What does the Bible say about marriage?

I am responding today to an article entitled, Michele Bachmann, Please, Girl, Read Your Dang Bible. Julia Ioffe writes about Michelle Bachmann’s comment on the recent Supreme Court gay marriage ruling in Minnesota. Here is Michelle’s statement as found in Minnesota Reacts to SCOTUS Decision on DOMA:

“Marriage was created by the hand of God. No man, not even a Supreme Court, can undo what a holy God has instituted,” Bachmann said in a statement to the press. “What the Court has done will undermine the best interests of children and the best interests of the United States.”

Julia Ioffe discredits Michelle Bachmann’s statement by telling her she needs to read her Bible and by alluding to stories in the Bible of men, such as Abraham, Jacob, David and Solomon, who had wives and “handmaids” and “concubines.” These accounts are in the Bible. Does this mean that God condones polygamy?

How does God view marriage? I like to think that God is not as complicated as we make him out to be. Yes, we can benefit from the work of theologians who invest their lives in defining the details of theology, but the basics are fairly clear. In the beginning God created Adam and removed a rib from his side and fashioned Eve. He brought her to Adam to be his help-mate. One woman for one man, and God saw that this was “very good.”

God evidently allowed men to have multiple wives but we also see that it wasn’t “very good,” as there was conflict and envy, not only between the wives and mistresses, but jealousy and strife between the children as well. The consequences are woven throughout the historical account and continue today. I concur that it is in the best interests of children to be raised in a home where there are two loving parents, the father and the mother.

No chance to repent, seriously?

I have always been troubled by the reference to Esau in Hebrews 12 where it says that his repentance was rejected.

This morning I was reading in Hebrews, portions of chapters 11-13. This little story of Esau is tucked into the middle of chapter 12. The full story is found in Genesis 25. I related it to my meditation yesterday in the book of James on the subject of the fruit of the Spirit: “The fruit of the Spirit is love, joy, peace, patience, kindness, goodness, faithfulness, gentleness, self-control; against such there is no law”

How many of these qualities were absent in Esau’s decision to trade his birthright for a bowl of food? He wanted what he wanted and he wanted it now, without any consideration for how this would affect his future. I would say he definitely lacked patience and self-control. I think he also fell short in the faithfulness area. He failed to be a good steward of his inheritance.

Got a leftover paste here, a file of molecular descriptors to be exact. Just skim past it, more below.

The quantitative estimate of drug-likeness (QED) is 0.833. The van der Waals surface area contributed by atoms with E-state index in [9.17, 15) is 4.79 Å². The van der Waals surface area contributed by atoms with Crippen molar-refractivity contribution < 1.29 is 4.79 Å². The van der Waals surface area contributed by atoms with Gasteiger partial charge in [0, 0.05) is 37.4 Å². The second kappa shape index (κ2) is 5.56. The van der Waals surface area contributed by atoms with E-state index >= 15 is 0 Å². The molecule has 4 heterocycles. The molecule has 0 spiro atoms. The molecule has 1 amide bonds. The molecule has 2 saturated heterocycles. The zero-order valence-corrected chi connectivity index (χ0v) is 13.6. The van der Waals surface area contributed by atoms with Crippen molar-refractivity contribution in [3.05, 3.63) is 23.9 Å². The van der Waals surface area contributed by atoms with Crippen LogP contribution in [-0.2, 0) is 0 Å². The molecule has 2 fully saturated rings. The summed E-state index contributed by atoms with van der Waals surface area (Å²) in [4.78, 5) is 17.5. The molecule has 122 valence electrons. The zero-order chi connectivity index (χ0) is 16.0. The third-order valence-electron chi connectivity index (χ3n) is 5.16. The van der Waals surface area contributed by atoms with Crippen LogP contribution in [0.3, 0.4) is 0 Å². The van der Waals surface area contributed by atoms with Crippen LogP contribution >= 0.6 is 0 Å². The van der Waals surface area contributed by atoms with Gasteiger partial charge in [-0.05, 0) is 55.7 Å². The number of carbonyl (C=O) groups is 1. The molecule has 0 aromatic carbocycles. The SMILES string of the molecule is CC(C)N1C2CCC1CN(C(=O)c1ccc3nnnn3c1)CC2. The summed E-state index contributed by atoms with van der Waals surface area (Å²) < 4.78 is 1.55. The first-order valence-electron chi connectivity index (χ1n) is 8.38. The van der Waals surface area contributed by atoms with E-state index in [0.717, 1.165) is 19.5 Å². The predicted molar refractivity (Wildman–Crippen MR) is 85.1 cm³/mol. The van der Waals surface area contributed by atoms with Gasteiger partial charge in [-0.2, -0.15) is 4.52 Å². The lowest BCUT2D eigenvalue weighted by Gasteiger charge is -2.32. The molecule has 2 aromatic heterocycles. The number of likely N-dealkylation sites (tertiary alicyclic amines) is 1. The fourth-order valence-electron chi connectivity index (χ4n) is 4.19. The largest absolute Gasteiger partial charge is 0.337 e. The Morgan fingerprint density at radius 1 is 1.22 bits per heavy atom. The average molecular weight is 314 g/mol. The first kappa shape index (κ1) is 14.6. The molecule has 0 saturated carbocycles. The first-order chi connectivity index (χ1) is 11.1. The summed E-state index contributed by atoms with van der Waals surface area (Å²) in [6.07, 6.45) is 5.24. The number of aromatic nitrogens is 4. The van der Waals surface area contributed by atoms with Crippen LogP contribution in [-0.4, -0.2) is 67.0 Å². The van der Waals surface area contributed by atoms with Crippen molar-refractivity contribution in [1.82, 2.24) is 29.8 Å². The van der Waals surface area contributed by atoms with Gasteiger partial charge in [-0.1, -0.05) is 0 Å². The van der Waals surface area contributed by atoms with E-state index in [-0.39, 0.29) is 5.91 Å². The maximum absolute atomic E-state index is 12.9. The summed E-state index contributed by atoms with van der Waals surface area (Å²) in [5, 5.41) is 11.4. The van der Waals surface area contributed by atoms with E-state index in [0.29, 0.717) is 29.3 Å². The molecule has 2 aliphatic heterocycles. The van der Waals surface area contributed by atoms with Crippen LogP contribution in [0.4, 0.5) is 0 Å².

His brother Jacob, knowing the value of the birthright, saw his opportunity. It was a devious thing for Jacob to do, to ask Esau to trade his birthright for food, but if Esau was foolish enough to go along with the plan, well, too bad for him.

Jacob visualized his future with the inheritance of the firstborn, while Esau remained focused on his current need and pleasure. Esau gave up something which later he was not able to retrieve. A hasty decision in the moment caused him to forfeit his future happiness and security.

When the time came for Esau to receive his inheritance and he learned it had been given to his brother Jacob, Esau tearfully sought the blessing that should have come to him. But the privileges of his birthright could not be reinstated. He could not go back to the way things were before his decision.

What lesson can I learn from this story? I think the lesson here is to place value on what is truly of worth. It is important to think long term and be patient. It may be necessary to delay satisfying immediate, short term desires in order not to jeopardize the more important long term benefits.

Esau “found no chance to repent, though he sought it with tears.” It does appear that some consequences are irreversible. The result of certain choices cannot be undone. We need to think about this beforehand. Afterward it may be too late.